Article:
almost expect manufacturers to be biased in this way, as their goal is to create technology they think is great and will serve markets well. But when a church technical director comes back with stars in her eyes after attending a trade show, the next-big-thing in technology is sure to be on their wish list or even on the next purchase order. Even more likely is what happens after the same tech director visits a larger church that has equipment installed to fit their venue, context, and culture and then wants what they big boys have.
It’s not too terribly often that one particular tool is a quantum leap beyond the competition (at least not without astronomical price differences), so this obsessive focus on technology can blind the church buyer from making the best decisions for their own venue, context, and team culture. I can buy top-of-the-line equipment and it will work in venues that need 1/100th of the features and power. It’s not about if it’s enough technology, but if it’s too much technology.
This may sound strange, but I think the systems integrator needs to see the value in helping the church see the real value of technology within those three parameters. Their venue is unique in some way. Which technology will be the right fit? Their context is important. Which technologies will work they way they do and achieve the results they really need? Their team culture is incredibly unique. Who will be operating this technology and who will be performing on or through this technology? These questions ground the conversation on a realistic, level playing field and help to both ensure the church gets what they need and reinforces the value of an honest integrator.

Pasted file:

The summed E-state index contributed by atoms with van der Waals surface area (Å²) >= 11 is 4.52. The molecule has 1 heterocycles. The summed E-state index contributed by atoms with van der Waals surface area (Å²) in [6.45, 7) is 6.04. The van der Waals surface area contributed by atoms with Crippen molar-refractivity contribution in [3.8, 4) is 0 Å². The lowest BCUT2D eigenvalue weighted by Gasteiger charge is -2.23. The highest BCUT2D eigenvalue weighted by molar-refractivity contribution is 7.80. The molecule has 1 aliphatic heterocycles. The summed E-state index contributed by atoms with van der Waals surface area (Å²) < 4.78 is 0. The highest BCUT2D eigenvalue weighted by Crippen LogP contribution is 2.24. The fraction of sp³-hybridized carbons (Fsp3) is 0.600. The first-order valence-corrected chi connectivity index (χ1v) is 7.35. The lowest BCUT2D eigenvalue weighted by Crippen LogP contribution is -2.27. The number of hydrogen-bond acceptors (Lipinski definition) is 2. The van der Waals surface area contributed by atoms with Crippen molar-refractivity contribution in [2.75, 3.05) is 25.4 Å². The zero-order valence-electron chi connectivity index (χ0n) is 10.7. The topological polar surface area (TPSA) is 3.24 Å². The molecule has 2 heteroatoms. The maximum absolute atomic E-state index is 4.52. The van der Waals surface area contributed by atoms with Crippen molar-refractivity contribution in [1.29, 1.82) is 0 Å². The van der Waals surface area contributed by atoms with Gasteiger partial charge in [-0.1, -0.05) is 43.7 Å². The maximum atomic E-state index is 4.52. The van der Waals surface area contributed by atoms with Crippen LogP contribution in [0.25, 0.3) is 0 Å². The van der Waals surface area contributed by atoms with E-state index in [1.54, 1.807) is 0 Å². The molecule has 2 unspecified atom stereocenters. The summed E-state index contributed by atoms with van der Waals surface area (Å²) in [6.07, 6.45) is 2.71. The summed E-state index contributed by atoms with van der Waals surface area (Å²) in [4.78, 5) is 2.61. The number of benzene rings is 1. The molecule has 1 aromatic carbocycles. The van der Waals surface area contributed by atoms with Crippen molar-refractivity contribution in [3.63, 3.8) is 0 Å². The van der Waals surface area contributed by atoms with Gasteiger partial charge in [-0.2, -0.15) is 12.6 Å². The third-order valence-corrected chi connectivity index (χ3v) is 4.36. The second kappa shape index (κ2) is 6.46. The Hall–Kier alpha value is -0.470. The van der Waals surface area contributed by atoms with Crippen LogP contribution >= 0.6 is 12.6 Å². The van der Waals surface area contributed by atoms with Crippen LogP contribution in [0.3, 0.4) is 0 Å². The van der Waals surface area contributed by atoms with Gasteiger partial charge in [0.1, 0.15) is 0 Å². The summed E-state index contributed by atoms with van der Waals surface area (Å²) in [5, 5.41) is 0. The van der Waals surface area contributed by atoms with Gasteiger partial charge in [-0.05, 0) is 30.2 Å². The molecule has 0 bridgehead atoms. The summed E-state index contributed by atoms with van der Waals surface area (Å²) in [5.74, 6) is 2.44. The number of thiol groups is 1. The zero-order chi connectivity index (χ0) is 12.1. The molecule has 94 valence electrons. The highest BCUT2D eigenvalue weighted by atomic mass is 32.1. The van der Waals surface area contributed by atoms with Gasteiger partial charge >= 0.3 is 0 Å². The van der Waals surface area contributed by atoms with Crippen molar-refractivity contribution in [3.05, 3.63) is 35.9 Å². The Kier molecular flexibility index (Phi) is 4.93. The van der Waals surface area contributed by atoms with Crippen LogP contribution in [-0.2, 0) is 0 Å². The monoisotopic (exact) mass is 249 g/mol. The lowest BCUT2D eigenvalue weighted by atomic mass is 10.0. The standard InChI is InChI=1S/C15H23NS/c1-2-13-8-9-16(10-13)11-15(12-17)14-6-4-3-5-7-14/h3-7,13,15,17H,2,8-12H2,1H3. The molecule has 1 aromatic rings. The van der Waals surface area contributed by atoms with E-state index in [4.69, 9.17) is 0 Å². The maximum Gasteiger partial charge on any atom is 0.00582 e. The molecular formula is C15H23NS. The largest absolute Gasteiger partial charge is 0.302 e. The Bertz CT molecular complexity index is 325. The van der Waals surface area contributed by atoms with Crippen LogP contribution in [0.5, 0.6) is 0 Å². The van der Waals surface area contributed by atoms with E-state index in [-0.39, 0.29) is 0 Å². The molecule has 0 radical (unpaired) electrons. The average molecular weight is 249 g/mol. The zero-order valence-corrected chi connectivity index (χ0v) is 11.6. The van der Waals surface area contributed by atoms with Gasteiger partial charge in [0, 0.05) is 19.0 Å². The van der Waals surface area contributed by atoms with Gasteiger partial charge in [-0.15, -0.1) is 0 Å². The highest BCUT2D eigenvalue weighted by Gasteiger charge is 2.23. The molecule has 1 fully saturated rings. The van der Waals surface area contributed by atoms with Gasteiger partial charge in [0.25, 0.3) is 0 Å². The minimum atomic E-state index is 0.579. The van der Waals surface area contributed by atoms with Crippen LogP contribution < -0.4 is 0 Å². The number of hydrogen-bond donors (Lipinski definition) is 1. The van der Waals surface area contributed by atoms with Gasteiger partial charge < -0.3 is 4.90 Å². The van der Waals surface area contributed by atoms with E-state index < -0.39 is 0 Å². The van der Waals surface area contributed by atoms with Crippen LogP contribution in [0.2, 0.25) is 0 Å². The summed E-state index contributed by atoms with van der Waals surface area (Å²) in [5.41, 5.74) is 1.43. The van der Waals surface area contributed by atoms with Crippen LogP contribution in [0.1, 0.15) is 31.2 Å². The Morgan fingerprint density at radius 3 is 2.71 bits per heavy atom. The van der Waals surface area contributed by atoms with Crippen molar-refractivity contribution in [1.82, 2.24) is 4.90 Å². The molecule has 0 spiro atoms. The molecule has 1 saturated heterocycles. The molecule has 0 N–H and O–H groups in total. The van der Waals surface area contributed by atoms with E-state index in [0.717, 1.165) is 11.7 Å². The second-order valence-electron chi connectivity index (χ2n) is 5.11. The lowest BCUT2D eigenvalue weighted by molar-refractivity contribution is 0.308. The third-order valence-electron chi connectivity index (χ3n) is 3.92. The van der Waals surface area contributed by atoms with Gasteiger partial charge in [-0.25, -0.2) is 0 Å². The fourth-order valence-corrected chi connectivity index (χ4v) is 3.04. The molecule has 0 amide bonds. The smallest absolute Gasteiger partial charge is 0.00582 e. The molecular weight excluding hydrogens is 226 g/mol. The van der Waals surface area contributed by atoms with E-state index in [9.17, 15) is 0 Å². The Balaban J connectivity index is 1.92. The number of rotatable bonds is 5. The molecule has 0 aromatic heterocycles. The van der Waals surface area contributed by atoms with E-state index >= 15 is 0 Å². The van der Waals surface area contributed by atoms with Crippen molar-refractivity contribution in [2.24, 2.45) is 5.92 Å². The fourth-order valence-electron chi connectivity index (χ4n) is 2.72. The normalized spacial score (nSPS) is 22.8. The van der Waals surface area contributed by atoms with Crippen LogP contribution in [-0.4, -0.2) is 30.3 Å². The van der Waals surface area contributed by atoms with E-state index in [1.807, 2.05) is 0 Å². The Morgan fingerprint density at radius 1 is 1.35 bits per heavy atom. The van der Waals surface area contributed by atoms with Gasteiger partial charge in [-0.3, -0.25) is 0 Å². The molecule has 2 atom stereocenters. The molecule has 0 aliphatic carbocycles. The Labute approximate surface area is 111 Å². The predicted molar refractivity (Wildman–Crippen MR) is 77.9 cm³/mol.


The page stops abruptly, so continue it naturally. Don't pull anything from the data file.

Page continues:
The opposite of being technology focused is when the clients wants trump necessary performance. If the venue, context, and culture are all identified well and understood by the church, then it’s generally easier to define a very specific scope of work that ensures their objective is defined and goals are established.
Where things get tripped up is when the expectations are only defined around minimum viability. The reality is that what a client wants on day one is not what they will expect 90 days later. Planning for expansion, adding in options for phased in technology, and listing what’s not included in the scope are helpful for church buyers to see in print so they understand and can sign off on both their minimum expectations and future needs.
When a manufacturer has done a good job of educating the church buyer and the systems integrator has taken the time to understand and define the venue, context, and team culture of the church, a win-win-win is likely. The combination of right systems and right fit are aligned, allowing for the greatest opportunity for immediate success and long-term satisfaction (which leads to referrals).
Does your sales process include a needs analysis to define the one-sentence objective and the stated goals of church leadership? Does your website offer a way to existing clients to provide feedback that is accessible by product engineers? Do your salespeople understand how to ask questions that determine the team culture before recommending complex technology solutions?
Churches are increasingly staffed by tech directors with professional experience, but their knowledge needs to be honed and the conversations still need to be had in order to properly qualify your clients.
What is your organization doing to address the right systems and the right fit for the house of worship market?
Share your comments below.